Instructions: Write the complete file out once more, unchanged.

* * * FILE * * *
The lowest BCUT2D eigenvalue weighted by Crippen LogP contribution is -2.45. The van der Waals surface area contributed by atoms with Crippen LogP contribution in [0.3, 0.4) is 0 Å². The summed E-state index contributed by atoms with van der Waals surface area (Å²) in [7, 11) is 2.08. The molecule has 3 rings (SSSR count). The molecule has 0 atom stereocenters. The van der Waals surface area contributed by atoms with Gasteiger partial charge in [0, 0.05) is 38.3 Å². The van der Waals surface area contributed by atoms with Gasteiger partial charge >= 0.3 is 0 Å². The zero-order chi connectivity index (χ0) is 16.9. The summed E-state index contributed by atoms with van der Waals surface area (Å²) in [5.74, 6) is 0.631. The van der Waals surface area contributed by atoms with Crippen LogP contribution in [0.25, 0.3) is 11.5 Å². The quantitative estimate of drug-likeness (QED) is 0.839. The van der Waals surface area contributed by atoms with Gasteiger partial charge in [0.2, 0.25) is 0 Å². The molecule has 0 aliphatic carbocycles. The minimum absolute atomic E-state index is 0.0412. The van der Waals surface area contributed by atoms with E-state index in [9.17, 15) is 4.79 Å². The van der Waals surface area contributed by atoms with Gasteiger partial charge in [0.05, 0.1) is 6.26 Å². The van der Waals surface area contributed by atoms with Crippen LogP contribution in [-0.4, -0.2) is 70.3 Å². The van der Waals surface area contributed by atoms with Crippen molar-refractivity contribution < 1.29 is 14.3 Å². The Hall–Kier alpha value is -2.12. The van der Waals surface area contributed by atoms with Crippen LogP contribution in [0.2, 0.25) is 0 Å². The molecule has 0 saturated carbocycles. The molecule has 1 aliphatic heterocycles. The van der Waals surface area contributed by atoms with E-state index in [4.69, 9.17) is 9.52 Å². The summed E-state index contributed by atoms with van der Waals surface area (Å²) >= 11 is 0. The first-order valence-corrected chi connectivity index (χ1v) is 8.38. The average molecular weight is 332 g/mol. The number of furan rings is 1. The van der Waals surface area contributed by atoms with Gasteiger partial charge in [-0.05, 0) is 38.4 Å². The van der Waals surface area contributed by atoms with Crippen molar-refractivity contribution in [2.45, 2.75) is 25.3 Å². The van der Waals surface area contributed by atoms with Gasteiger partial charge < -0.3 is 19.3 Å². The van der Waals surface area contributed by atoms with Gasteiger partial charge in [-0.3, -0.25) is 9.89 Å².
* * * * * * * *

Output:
The lowest BCUT2D eigenvalue weighted by Crippen LogP contribution is -2.45. The van der Waals surface area contributed by atoms with Crippen LogP contribution in [0.3, 0.4) is 0 Å². The summed E-state index contributed by atoms with van der Waals surface area (Å²) in [7, 11) is 2.08. The molecule has 3 rings (SSSR count). The molecule has 0 atom stereocenters. The van der Waals surface area contributed by atoms with Gasteiger partial charge in [0, 0.05) is 38.3 Å². The van der Waals surface area contributed by atoms with Gasteiger partial charge >= 0.3 is 0 Å². The zero-order chi connectivity index (χ0) is 16.9. The summed E-state index contributed by atoms with van der Waals surface area (Å²) in [5.74, 6) is 0.631. The van der Waals surface area contributed by atoms with Crippen LogP contribution in [0.25, 0.3) is 11.5 Å². The quantitative estimate of drug-likeness (QED) is 0.839. The van der Waals surface area contributed by atoms with Gasteiger partial charge in [0.2, 0.25) is 0 Å². The molecule has 0 aliphatic carbocycles. The minimum absolute atomic E-state index is 0.0412. The van der Waals surface area contributed by atoms with E-state index in [9.17, 15) is 4.79 Å². The van der Waals surface area contributed by atoms with Gasteiger partial charge in [0.05, 0.1) is 6.26 Å². The van der Waals surface area contributed by atoms with Crippen LogP contribution in [-0.4, -0.2) is 70.3 Å². The van der Waals surface area contributed by atoms with Crippen molar-refractivity contribution < 1.29 is 14.3 Å². The Hall–Kier alpha value is -2.12. The van der Waals surface area contributed by atoms with Crippen LogP contribution in [0.2, 0.25) is 0 Å². The molecule has 0 saturated carbocycles. The molecule has 1 aliphatic heterocycles. The van der Waals surface area contributed by atoms with E-state index in [4.69, 9.17) is 9.52 Å². The summed E-state index contributed by atoms with van der Waals surface area (Å²) >= 11 is 0. The first-order valence-corrected chi connectivity index (χ1v) is 8.38. The average molecular weight is 332 g/mol. The number of furan rings is 1. The van der Waals surface area contributed by atoms with Gasteiger partial charge in [-0.05, 0) is 38.4 Å². The van der Waals surface area contributed by atoms with Crippen molar-refractivity contribution in [2.45, 2.75) is 25.3 Å². The van der Waals surface area contributed by atoms with Gasteiger partial charge < -0.3 is 19.3 Å². The van der Waals surface area contributed by atoms with Gasteiger partial charge in [-0.3, -0.25) is 9.89 Å².